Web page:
By John J. Ensminger. CRC Press. $79.95.
K-9 unit assignments are one of the most coveted in police departments and military units worldwide. The handlers provide solid backup and expertise for fellow officers and a positive public persona, but the intense challenges of these tightly-knit teams is generally unknown.
The author, an attorney and noted consultant on canine legal issues, takes the reader behind the scenes in this thorough examination, crafted chiefly for professionals in the field. Nevertheless, if you’ve ever wondered about police protocols, forensic science and rigorous legal scrutiny associated with police and military K-9 work, you’ll find the answer inside this 333-page volume.
This is not training manual or procedural guide, rather a detailed overview of challenges involved in sniffs involving vehicles, luggage, transportation facilities, hotels, mail and packages, storage areas, cargo and commercial spaces, residences, currency and schools, etc. And then there are the demands of explosives, landmine, bioweapons, accelerant and cadaver detection.
In addressing canine biology and behavior, the author says some trainers introduce target scents to future narcotic detecting canine candidates at just 10 days of age, although nine to 10 weeks is more common, adding that trained dogs can remember different odors for months.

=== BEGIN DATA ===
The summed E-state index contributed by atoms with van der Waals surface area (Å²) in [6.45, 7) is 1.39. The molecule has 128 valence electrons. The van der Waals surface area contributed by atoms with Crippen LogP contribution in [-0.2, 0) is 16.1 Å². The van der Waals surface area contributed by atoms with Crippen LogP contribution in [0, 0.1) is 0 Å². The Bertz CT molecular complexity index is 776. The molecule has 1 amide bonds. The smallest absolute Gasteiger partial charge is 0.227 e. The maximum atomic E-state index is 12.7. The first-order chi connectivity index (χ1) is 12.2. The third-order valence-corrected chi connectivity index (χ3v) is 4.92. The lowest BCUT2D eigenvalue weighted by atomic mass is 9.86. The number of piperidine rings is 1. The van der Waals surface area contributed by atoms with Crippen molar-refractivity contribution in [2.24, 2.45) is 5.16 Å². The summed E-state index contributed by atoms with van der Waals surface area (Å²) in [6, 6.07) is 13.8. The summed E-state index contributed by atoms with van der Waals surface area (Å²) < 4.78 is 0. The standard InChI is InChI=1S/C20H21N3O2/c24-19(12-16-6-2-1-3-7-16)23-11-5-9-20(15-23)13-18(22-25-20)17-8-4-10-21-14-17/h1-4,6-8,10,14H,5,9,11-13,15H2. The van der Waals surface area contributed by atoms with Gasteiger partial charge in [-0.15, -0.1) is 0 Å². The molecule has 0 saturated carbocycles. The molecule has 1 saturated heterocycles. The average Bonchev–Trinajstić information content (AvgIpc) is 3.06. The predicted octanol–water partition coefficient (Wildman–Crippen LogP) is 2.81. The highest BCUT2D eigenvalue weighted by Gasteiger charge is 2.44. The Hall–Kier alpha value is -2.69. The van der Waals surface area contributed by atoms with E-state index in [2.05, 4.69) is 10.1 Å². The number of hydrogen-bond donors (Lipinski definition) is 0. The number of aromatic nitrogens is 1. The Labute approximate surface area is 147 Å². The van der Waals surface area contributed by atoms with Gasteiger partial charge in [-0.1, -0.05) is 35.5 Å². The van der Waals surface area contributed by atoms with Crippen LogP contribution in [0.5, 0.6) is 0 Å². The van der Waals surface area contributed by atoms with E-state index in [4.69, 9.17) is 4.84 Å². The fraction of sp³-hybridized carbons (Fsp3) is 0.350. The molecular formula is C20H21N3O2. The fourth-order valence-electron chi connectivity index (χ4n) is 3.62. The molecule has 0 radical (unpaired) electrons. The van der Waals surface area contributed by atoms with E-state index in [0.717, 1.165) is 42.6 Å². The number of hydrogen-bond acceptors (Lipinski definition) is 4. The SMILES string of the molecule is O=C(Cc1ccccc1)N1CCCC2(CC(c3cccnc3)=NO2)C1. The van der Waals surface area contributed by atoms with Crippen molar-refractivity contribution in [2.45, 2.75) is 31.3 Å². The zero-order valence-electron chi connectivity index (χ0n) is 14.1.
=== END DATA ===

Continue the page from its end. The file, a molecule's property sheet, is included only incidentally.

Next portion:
Even when performed to exact specifications, a team’s work faces judicial challenges around every corner, Ensminger emphasizes, and a lack of judicial uniformity from state to state. In the process, he cites dozens of cases. “The
admissibility of canine evidence is not solely determined by the quality of the forensics work involved. Some states regard the possible prejudice of tracking and scent identification as so great that they decline to admit this evidence
Ensminger says police and military canine functions are divided into four general categories:
- tracking, trailing and identification;
- suspect apprehension and crowd control;
- rescue and protection.
He adds, “Police dogs are a two-edged sword, capable of helping law enforcement but also capable of doing great damage to the lives of those they encounter. That damage may sometimes be necessary, but police men and women doing canine work know that they have been given a tool as dangerous as the guns in their holsters.”
The author’s broad-based thoroughness is reflected in the 42-page appendix dedicated to a listing of U.S. police canine associations, a bibliography and federal and state cases cited.
Ambitious and complex, “Police and Military Dogs” leaves the reader with a greater appreciation of the demands and expertise expected of these handler-dog teams not only in the field but also inside the judicial environment, too.